This void of (at best) focus and (at worst) understanding of the strategic value is supported by the “what a great show” emails that come out even before the load-out begins, much less after the post survey has been conducted. The Strategic Value can’t be seen or proven that quickly.

Events that are in the business of being an event – where the event is designed to make money first and foremost – are crystal clear as to the value they are providing for their attendees and stakeholders. Break-even is a failure. These events are in the business of events, the event is their product.

For everyone else, attending a 3rd party conference or hosting their own experience, the experience must be viewed first and foremost as a business event – aligned (and measureable against) corporate and/or customer objectives.

As with context, strategic value requires more data points to move from the optical success to the true value. These data points (pipeline captured, moved, or closed; changes in belief or understanding; even social media sentiment) take time to surface and be captured.

Lesson: Break-even events are bad for those in the business of events and show a lack of understanding or focus on the strategic value for those staging business events. Understand the Strategic Value of the event from an audience centric prospective and measure success against that.


Event Marketing Summit Presentation



In early May of 2012 I presented at the Event Marketing Summit 5 trends facing the Experience Marketing industry. That presentation is embedded below.



Some additional notes related to this presentation:


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The history of the event industry can be characterized as an unending search for the next big “WOW”.

Today’s corporate events and conferences are filled with the best ideas and technology from television, entertainment and social media. They are complex and expensive undertakings requiring large internal teams to develop and support the content, a large portion of the sales force to host the audience, and armies of specialized freelancers to execute the logistics.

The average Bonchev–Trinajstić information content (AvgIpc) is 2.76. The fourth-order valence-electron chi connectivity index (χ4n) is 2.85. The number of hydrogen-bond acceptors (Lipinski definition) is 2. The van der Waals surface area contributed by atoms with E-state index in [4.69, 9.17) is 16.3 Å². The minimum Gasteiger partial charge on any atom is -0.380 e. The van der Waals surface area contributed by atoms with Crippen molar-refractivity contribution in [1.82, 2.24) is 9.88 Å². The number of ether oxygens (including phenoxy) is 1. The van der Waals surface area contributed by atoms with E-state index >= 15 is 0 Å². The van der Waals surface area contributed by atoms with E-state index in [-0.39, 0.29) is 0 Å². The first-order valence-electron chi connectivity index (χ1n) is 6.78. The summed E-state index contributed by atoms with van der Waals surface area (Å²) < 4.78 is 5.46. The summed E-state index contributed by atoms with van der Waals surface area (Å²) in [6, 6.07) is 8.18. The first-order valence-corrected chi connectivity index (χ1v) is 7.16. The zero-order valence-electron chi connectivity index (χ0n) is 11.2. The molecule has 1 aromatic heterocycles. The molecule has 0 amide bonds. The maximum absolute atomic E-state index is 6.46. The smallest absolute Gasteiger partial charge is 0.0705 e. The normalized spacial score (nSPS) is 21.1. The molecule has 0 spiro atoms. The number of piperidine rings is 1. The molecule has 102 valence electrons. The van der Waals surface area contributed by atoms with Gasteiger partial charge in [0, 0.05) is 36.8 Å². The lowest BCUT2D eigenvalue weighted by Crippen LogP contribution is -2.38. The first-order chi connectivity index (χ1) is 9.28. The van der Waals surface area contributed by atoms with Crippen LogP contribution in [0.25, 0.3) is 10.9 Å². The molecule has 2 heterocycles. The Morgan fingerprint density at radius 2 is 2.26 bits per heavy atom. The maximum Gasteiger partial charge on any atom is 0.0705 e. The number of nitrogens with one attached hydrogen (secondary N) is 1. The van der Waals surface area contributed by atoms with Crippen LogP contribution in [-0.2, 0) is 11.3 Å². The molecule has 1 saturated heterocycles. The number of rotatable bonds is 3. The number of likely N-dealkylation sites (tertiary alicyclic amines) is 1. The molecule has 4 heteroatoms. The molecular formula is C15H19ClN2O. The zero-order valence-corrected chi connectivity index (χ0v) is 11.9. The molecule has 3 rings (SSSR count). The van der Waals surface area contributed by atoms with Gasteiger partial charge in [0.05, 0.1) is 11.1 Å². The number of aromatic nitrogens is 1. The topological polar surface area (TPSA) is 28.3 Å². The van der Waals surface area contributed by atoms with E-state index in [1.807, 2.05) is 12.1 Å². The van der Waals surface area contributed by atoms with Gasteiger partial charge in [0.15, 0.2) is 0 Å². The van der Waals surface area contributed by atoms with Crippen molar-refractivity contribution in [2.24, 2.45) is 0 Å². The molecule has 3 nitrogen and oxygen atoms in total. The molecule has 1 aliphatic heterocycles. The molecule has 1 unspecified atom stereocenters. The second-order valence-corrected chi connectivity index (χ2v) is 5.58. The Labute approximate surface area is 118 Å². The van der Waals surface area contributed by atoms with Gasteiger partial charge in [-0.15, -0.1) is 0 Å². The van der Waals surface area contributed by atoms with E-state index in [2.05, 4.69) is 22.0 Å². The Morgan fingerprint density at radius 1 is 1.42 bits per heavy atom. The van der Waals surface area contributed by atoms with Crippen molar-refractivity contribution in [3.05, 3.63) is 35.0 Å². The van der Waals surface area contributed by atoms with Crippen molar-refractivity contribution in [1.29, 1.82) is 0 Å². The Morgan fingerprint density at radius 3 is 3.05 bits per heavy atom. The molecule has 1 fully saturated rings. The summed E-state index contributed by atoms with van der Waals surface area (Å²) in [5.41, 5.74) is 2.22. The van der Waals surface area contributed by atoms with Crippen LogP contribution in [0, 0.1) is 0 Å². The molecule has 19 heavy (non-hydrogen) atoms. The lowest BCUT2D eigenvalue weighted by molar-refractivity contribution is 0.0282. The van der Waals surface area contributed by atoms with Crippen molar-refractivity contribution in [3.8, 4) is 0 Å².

Often corporate events cost more then a Super Bowl campaign. Which begs the question of why measuring the business impact of an event has never been an integral part of these complex undertakings.


Dynamics Driving Corporate Event Measurement

We believe that a sea change in corporate event measurement is underway, driven by two very different forces.

The first is obvious, economics. CMO’s in every industry are under increasing pressure to demonstrate a return from every line item in their budgets. For the first time, innovative companies are conducting market research to determine how the effect of events at influencing brand perception, accelerating pipeline and ensuring customer loyalty through education.

The second dynamic is that customers are now making enterprise level purchase decisions based on their own independent online research. Traditional marketing departments have lost control of the dialogue, and are no longer the only source of product information. No one knows where it goes from here.


Development of The AIR Score

What is needed is a way for event marketers to identify the issues most likely to garner online commentary from their attendees. Working with our client Scott Schenker, Vice President, SAP we developed a technique called the AIR Score, short for Audience Impact Rating.

The genesis of the AIR Score was the realization that the two most commonly used reporting conventions, “Top Box” and “Averaging” are both designed to present data in a way that all but ignores those most likely to be part of an online discussion.


The Pitfalls of Top Box Scoring

The “Top Box” system adds the percentage of responses in scoring boxes 4 and 5, and reports the total as the result of the question.